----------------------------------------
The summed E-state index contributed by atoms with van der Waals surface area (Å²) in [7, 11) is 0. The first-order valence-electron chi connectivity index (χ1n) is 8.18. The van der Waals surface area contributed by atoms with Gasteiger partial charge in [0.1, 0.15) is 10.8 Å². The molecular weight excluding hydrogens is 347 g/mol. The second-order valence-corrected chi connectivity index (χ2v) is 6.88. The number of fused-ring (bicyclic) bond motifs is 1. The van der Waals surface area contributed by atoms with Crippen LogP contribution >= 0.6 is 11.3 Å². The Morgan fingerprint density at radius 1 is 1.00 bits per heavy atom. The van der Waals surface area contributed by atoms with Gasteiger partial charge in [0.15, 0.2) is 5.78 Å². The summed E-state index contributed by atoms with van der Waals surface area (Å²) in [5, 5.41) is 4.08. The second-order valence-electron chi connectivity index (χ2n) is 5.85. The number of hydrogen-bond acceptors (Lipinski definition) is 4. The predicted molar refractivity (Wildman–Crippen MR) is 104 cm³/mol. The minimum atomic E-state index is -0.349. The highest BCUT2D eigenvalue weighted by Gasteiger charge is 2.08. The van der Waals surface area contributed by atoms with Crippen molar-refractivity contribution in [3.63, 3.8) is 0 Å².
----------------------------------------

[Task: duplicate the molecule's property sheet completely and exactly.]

The summed E-state index contributed by atoms with van der Waals surface area (Å²) in [7, 11) is 0. The first-order valence-electron chi connectivity index (χ1n) is 8.18. The van der Waals surface area contributed by atoms with Gasteiger partial charge in [0.1, 0.15) is 10.8 Å². The molecular weight excluding hydrogens is 347 g/mol. The second-order valence-corrected chi connectivity index (χ2v) is 6.88. The number of fused-ring (bicyclic) bond motifs is 1. The van der Waals surface area contributed by atoms with Crippen LogP contribution >= 0.6 is 11.3 Å². The Morgan fingerprint density at radius 1 is 1.00 bits per heavy atom. The van der Waals surface area contributed by atoms with Gasteiger partial charge in [0.15, 0.2) is 5.78 Å². The summed E-state index contributed by atoms with van der Waals surface area (Å²) in [5, 5.41) is 4.08. The second-order valence-electron chi connectivity index (χ2n) is 5.85. The number of hydrogen-bond acceptors (Lipinski definition) is 4. The predicted molar refractivity (Wildman–Crippen MR) is 104 cm³/mol. The minimum atomic E-state index is -0.349. The highest BCUT2D eigenvalue weighted by Gasteiger charge is 2.08. The van der Waals surface area contributed by atoms with Crippen molar-refractivity contribution in [3.63, 3.8) is 0 Å².